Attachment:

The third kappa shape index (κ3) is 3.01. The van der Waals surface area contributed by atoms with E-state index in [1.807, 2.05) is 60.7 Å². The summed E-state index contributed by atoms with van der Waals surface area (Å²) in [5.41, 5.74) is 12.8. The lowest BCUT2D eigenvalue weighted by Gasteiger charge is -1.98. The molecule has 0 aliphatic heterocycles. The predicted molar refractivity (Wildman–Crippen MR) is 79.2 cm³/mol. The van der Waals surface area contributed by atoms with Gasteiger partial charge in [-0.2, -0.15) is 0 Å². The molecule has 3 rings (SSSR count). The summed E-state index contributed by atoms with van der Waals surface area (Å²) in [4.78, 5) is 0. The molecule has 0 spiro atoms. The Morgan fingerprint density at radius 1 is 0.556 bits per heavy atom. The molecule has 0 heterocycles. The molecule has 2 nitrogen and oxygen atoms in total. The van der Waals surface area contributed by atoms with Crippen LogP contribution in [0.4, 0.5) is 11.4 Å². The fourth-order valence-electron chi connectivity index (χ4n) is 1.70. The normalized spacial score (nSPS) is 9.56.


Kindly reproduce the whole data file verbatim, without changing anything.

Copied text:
The third kappa shape index (κ3) is 3.01. The van der Waals surface area contributed by atoms with E-state index in [1.807, 2.05) is 60.7 Å². The summed E-state index contributed by atoms with van der Waals surface area (Å²) in [5.41, 5.74) is 12.8. The lowest BCUT2D eigenvalue weighted by Gasteiger charge is -1.98. The molecule has 0 aliphatic heterocycles. The predicted molar refractivity (Wildman–Crippen MR) is 79.2 cm³/mol. The van der Waals surface area contributed by atoms with Gasteiger partial charge in [-0.2, -0.15) is 0 Å². The molecule has 3 rings (SSSR count). The summed E-state index contributed by atoms with van der Waals surface area (Å²) in [4.78, 5) is 0. The molecule has 0 spiro atoms. The Morgan fingerprint density at radius 1 is 0.556 bits per heavy atom. The molecule has 0 heterocycles. The molecule has 2 nitrogen and oxygen atoms in total. The van der Waals surface area contributed by atoms with Crippen LogP contribution in [0.4, 0.5) is 11.4 Å². The fourth-order valence-electron chi connectivity index (χ4n) is 1.70. The normalized spacial score (nSPS) is 9.56.